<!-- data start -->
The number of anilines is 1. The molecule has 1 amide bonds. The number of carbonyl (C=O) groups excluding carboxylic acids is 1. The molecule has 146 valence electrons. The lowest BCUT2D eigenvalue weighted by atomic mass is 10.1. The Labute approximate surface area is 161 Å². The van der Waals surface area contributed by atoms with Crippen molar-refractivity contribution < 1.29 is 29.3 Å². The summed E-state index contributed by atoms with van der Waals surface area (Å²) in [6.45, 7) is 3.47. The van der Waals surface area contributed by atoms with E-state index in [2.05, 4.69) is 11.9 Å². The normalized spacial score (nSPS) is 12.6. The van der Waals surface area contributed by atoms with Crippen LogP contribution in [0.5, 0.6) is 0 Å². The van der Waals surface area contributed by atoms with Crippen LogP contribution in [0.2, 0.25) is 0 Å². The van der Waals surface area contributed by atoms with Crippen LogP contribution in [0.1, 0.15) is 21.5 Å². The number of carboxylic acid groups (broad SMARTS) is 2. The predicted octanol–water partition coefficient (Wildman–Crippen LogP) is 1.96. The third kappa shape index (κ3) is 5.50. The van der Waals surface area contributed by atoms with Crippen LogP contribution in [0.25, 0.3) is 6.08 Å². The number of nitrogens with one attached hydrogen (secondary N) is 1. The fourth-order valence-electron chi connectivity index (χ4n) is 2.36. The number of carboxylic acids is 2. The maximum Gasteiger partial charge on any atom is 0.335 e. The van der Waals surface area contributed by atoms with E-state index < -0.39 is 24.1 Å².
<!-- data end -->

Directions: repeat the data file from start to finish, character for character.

The number of anilines is 1. The molecule has 1 amide bonds. The number of carbonyl (C=O) groups excluding carboxylic acids is 1. The molecule has 146 valence electrons. The lowest BCUT2D eigenvalue weighted by atomic mass is 10.1. The Labute approximate surface area is 161 Å². The van der Waals surface area contributed by atoms with Crippen molar-refractivity contribution < 1.29 is 29.3 Å². The summed E-state index contributed by atoms with van der Waals surface area (Å²) in [6.45, 7) is 3.47. The van der Waals surface area contributed by atoms with E-state index in [2.05, 4.69) is 11.9 Å². The normalized spacial score (nSPS) is 12.6. The van der Waals surface area contributed by atoms with Crippen LogP contribution in [0.5, 0.6) is 0 Å². The van der Waals surface area contributed by atoms with Crippen LogP contribution in [0.2, 0.25) is 0 Å². The van der Waals surface area contributed by atoms with Crippen LogP contribution in [0.1, 0.15) is 21.5 Å². The number of carboxylic acid groups (broad SMARTS) is 2. The predicted octanol–water partition coefficient (Wildman–Crippen LogP) is 1.96. The third kappa shape index (κ3) is 5.50. The van der Waals surface area contributed by atoms with Crippen LogP contribution in [0.25, 0.3) is 6.08 Å². The number of nitrogens with one attached hydrogen (secondary N) is 1. The fourth-order valence-electron chi connectivity index (χ4n) is 2.36. The number of carboxylic acids is 2. The maximum Gasteiger partial charge on any atom is 0.335 e. The van der Waals surface area contributed by atoms with E-state index < -0.39 is 24.1 Å².